35 Functional appliances


Functional appliances


Functional appliances are removable or fixed orthodontic appliances that aim to utilise, eliminate or guide the forces arising from muscle function, tooth eruption and growth in order to alter skeletal and dental relationships. This chapter will be limited to the use of functional appliances in the treatment of Class II malocclusions. Without such treatment, most Class II cases remain unchanged or deteriorate. For example, among untreated pre-pubertal children with Class II malocclusion taking part in a randomised controlled clinical trial, only about one-third showed an improved sagittal jaw base relationship, as assessed by annual change in ANB angle; the relationship was unchanged in about half and worsened in one out of six children.1

The term ‘functional appliance’ is so named, because it was initially believed that altering muscle function can cause a change in growth response. Devices such as the fixed inclined anterior bite plane, posterior inclined planes attached to bands cemented onto posterior teeth and the original fixed functional appliance (Herbst appliance, Figure 35.1)2 were described in a textbook 100 years ago.2 In 1902, the monobloc appliance was devised to posture the mandible forward in babies born with severely retrognathic mandibles that compromised their airway. In the 1920s, Andresen used the same principle of posturing the mandible forward to treat malocclusions with his activator appliance.3

Figure 35.1 Herbst appliance, different designs.

Reproduced with permission from Mr Wayne Robinson.



There are various indications and designs of functional appliances. The most common indication is to correct Class II malocclusion by posturing the mandible forward in growing patients in an attempt to utilise the individual’s growth potential. The goal of this ‘growth modification’ is to change the anteroposterior occlusion between the upper and lower arches, and the procedure is often named the first-phase treatment. Because functional appliances cause some tilting of the teeth, part of the correction mediated by a functional appliance is actually attributable to this ‘orthodontic camouflage’, in addition to growth modification. If, after the first-phase treatment with a functional appliance, patients need further treatment to correct tooth irregularities and improve arch alignment, a second-phase treatment with a fixed appliance can be administered, with or without extractions. Some clinicians suggest that after the first phase of treatment there should be a period of retention with a functional appliance to consolidate the treatment results and stability. Finally, although functional appliances are primarily designed to treat Class II division 1 malocclusions, they can also be used to treat Class II division 2 malocclusions. Such treatment requires converting Class II division 2 incisor relationships to Class II division 1 relationships, to allow forward positioning of the mandible.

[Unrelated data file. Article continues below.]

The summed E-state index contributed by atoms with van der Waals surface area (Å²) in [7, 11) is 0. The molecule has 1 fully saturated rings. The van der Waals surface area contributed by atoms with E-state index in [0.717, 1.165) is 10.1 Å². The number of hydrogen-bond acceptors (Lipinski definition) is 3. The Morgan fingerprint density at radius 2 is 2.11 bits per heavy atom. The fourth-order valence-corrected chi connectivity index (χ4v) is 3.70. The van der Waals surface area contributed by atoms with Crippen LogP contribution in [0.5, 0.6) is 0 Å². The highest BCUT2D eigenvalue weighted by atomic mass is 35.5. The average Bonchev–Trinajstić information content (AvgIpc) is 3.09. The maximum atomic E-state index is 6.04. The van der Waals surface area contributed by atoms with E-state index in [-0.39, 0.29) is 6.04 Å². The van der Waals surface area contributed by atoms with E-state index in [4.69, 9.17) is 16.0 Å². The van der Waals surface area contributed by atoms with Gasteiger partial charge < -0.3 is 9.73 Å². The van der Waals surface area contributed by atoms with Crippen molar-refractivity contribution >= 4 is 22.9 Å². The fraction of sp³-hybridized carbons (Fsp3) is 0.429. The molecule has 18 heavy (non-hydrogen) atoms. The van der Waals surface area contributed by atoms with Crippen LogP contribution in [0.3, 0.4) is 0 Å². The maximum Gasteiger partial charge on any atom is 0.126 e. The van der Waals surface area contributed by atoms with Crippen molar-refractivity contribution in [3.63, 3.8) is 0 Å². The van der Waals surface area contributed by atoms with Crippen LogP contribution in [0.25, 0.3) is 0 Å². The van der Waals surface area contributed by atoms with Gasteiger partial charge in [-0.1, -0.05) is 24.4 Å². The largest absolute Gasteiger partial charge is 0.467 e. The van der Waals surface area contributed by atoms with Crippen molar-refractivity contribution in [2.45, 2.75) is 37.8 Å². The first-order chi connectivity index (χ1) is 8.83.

Functional appliances should generally be used when patients are still growing so as to enhance the growth of the mandible. It has been suggested that treatment response is optimal during the pubertal growth spurt.4 Accordingly, standing height measurements, hand wrist radiographs, cervical vertebral maturation status and secondary sex characteristics have been advocated as tools to assess patients’ maturity status and if the pubertal growth spurt has happened yet or is in progress. Studies have also shown that favourable treatment outcomes can be achieved before and after the pubertal growth spurt. However, very early treatment may be followed by relapse, and treatment that starts too late may decrease the skeletal treatment response.

In general, it is considered better to start functional appliance therapy in the late mixed dentition or early permanent dentition, as doing so will allow patients to progress to the second-phase treatment with a fixed appliance. This approach will also require less adjustment of the removable functional appliance so as to allow tooth exfoliation and eruption of the permanent teeth. In contrast, fixed functional appliances, such as the Herbst appliance, are usually used in the permanent dentition because the splint is cemented to the teeth. The Herbst appliance is primarily used during adolescence, but it can also be used in adults and has been demonstrated to be a valid alternative to surgical advancement of the mandible in adults with moderate mandibular retrognathism.4 Nevertheless, early treatment with functional appliances to improve self-esteem is particularly important for patients who are being teased because their teeth are ‘sticking out’.


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Jan 1, 2015 | Posted by in Orthodontics | Comments Off on 35 Functional appliances
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